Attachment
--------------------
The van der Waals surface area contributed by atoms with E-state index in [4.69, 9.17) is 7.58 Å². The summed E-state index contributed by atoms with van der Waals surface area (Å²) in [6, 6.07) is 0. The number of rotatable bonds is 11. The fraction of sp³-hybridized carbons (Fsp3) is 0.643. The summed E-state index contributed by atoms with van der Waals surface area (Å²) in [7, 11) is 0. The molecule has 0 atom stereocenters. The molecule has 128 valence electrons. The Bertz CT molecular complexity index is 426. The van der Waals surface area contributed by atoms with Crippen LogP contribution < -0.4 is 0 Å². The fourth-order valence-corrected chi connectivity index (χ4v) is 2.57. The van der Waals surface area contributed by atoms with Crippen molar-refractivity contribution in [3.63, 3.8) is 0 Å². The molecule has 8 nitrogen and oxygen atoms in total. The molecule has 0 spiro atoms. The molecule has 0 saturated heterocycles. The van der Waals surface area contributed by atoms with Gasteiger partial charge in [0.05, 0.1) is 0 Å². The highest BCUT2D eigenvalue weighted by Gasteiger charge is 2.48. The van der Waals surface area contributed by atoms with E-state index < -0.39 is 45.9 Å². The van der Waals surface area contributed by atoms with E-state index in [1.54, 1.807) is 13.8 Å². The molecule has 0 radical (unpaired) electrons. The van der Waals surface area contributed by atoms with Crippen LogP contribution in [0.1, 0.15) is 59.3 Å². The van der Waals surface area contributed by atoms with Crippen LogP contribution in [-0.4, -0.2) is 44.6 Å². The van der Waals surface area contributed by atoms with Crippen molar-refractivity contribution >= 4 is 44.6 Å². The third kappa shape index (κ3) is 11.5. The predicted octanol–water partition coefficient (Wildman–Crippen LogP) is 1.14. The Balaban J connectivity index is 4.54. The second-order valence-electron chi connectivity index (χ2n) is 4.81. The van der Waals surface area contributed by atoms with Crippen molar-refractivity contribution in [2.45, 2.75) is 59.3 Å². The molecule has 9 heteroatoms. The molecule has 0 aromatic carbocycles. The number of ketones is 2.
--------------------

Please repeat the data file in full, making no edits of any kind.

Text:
The van der Waals surface area contributed by atoms with E-state index in [4.69, 9.17) is 7.58 Å². The summed E-state index contributed by atoms with van der Waals surface area (Å²) in [6, 6.07) is 0. The number of rotatable bonds is 11. The fraction of sp³-hybridized carbons (Fsp3) is 0.643. The summed E-state index contributed by atoms with van der Waals surface area (Å²) in [7, 11) is 0. The molecule has 0 atom stereocenters. The molecule has 128 valence electrons. The Bertz CT molecular complexity index is 426. The van der Waals surface area contributed by atoms with Crippen LogP contribution < -0.4 is 0 Å². The fourth-order valence-corrected chi connectivity index (χ4v) is 2.57. The van der Waals surface area contributed by atoms with Crippen molar-refractivity contribution in [3.63, 3.8) is 0 Å². The molecule has 8 nitrogen and oxygen atoms in total. The molecule has 0 spiro atoms. The molecule has 0 saturated heterocycles. The van der Waals surface area contributed by atoms with Gasteiger partial charge in [0.05, 0.1) is 0 Å². The highest BCUT2D eigenvalue weighted by Gasteiger charge is 2.48. The van der Waals surface area contributed by atoms with E-state index < -0.39 is 45.9 Å². The van der Waals surface area contributed by atoms with E-state index in [1.54, 1.807) is 13.8 Å². The molecule has 0 radical (unpaired) electrons. The van der Waals surface area contributed by atoms with Crippen LogP contribution in [0.1, 0.15) is 59.3 Å². The van der Waals surface area contributed by atoms with Crippen LogP contribution in [-0.4, -0.2) is 44.6 Å². The van der Waals surface area contributed by atoms with Crippen molar-refractivity contribution >= 4 is 44.6 Å². The third kappa shape index (κ3) is 11.5. The predicted octanol–water partition coefficient (Wildman–Crippen LogP) is 1.14. The Balaban J connectivity index is 4.54. The second-order valence-electron chi connectivity index (χ2n) is 4.81. The van der Waals surface area contributed by atoms with Crippen molar-refractivity contribution in [2.45, 2.75) is 59.3 Å². The molecule has 9 heteroatoms. The molecule has 0 aromatic carbocycles. The number of ketones is 2.